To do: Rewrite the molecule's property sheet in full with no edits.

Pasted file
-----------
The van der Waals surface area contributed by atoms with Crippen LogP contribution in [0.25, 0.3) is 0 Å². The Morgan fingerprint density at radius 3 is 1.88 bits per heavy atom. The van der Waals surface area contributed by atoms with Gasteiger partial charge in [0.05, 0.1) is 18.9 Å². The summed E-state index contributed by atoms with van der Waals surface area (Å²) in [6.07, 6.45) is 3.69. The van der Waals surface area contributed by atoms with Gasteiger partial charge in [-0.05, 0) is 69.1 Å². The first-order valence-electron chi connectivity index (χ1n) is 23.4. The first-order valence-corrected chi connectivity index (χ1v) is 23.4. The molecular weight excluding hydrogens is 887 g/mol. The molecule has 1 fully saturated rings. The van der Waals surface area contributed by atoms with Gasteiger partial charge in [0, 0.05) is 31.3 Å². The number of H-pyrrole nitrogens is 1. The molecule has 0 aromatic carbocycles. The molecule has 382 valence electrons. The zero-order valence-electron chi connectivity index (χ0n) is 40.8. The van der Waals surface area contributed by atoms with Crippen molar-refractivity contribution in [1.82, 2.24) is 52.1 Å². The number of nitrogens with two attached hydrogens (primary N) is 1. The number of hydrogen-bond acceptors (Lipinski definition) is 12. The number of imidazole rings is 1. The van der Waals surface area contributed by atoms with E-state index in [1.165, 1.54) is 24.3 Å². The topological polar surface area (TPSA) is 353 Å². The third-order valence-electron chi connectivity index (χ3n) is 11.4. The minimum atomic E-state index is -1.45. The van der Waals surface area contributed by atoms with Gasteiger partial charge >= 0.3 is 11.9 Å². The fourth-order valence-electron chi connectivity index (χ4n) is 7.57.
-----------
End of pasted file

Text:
The van der Waals surface area contributed by atoms with Crippen LogP contribution in [0.25, 0.3) is 0 Å². The Morgan fingerprint density at radius 3 is 1.88 bits per heavy atom. The van der Waals surface area contributed by atoms with Gasteiger partial charge in [0.05, 0.1) is 18.9 Å². The summed E-state index contributed by atoms with van der Waals surface area (Å²) in [6.07, 6.45) is 3.69. The van der Waals surface area contributed by atoms with Gasteiger partial charge in [-0.05, 0) is 69.1 Å². The first-order valence-electron chi connectivity index (χ1n) is 23.4. The first-order valence-corrected chi connectivity index (χ1v) is 23.4. The molecular weight excluding hydrogens is 887 g/mol. The molecule has 1 fully saturated rings. The van der Waals surface area contributed by atoms with Gasteiger partial charge in [0, 0.05) is 31.3 Å². The number of H-pyrrole nitrogens is 1. The molecule has 0 aromatic carbocycles. The molecule has 382 valence electrons. The zero-order valence-electron chi connectivity index (χ0n) is 40.8. The van der Waals surface area contributed by atoms with Crippen molar-refractivity contribution in [1.82, 2.24) is 52.1 Å². The number of nitrogens with two attached hydrogens (primary N) is 1. The number of hydrogen-bond acceptors (Lipinski definition) is 12. The number of imidazole rings is 1. The van der Waals surface area contributed by atoms with E-state index in [1.165, 1.54) is 24.3 Å². The topological polar surface area (TPSA) is 353 Å². The third-order valence-electron chi connectivity index (χ3n) is 11.4. The minimum atomic E-state index is -1.45. The van der Waals surface area contributed by atoms with Gasteiger partial charge >= 0.3 is 11.9 Å². The fourth-order valence-electron chi connectivity index (χ4n) is 7.57.